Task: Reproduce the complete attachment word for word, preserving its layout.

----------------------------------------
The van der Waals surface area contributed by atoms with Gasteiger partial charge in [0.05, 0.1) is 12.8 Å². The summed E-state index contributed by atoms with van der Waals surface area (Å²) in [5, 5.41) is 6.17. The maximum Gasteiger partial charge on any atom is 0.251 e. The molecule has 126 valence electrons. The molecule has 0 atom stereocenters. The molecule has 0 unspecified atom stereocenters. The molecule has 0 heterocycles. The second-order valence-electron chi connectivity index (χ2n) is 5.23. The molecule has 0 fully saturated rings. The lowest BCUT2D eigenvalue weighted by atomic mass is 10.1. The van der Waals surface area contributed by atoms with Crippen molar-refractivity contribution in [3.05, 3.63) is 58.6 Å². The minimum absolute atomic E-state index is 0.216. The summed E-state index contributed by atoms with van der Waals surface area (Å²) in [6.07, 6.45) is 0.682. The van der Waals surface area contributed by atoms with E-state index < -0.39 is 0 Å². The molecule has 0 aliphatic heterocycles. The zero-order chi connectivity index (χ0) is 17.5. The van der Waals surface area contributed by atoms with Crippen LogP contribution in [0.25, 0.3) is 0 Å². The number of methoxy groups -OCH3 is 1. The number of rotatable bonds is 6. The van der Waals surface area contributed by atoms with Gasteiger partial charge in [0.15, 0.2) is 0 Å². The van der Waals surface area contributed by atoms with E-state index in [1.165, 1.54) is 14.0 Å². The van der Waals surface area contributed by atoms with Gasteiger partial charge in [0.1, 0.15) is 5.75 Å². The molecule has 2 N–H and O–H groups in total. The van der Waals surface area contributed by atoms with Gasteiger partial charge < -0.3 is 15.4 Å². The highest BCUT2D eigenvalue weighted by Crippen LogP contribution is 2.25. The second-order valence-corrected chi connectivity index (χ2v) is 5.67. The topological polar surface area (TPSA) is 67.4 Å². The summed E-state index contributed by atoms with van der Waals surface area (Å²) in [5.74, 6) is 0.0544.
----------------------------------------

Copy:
The van der Waals surface area contributed by atoms with Gasteiger partial charge in [0.05, 0.1) is 12.8 Å². The summed E-state index contributed by atoms with van der Waals surface area (Å²) in [5, 5.41) is 6.17. The maximum Gasteiger partial charge on any atom is 0.251 e. The molecule has 126 valence electrons. The molecule has 0 atom stereocenters. The molecule has 0 unspecified atom stereocenters. The molecule has 0 heterocycles. The second-order valence-electron chi connectivity index (χ2n) is 5.23. The molecule has 0 fully saturated rings. The lowest BCUT2D eigenvalue weighted by atomic mass is 10.1. The van der Waals surface area contributed by atoms with Crippen molar-refractivity contribution in [3.05, 3.63) is 58.6 Å². The minimum absolute atomic E-state index is 0.216. The summed E-state index contributed by atoms with van der Waals surface area (Å²) in [6.07, 6.45) is 0.682. The van der Waals surface area contributed by atoms with E-state index < -0.39 is 0 Å². The molecule has 0 aliphatic heterocycles. The zero-order chi connectivity index (χ0) is 17.5. The van der Waals surface area contributed by atoms with Crippen LogP contribution in [0.25, 0.3) is 0 Å². The number of methoxy groups -OCH3 is 1. The number of rotatable bonds is 6. The van der Waals surface area contributed by atoms with Gasteiger partial charge in [0.15, 0.2) is 0 Å². The van der Waals surface area contributed by atoms with E-state index in [1.165, 1.54) is 14.0 Å². The van der Waals surface area contributed by atoms with Gasteiger partial charge in [0.1, 0.15) is 5.75 Å². The molecule has 2 N–H and O–H groups in total. The van der Waals surface area contributed by atoms with Gasteiger partial charge < -0.3 is 15.4 Å². The highest BCUT2D eigenvalue weighted by Crippen LogP contribution is 2.25. The second-order valence-corrected chi connectivity index (χ2v) is 5.67. The topological polar surface area (TPSA) is 67.4 Å². The summed E-state index contributed by atoms with van der Waals surface area (Å²) in [5.74, 6) is 0.0544.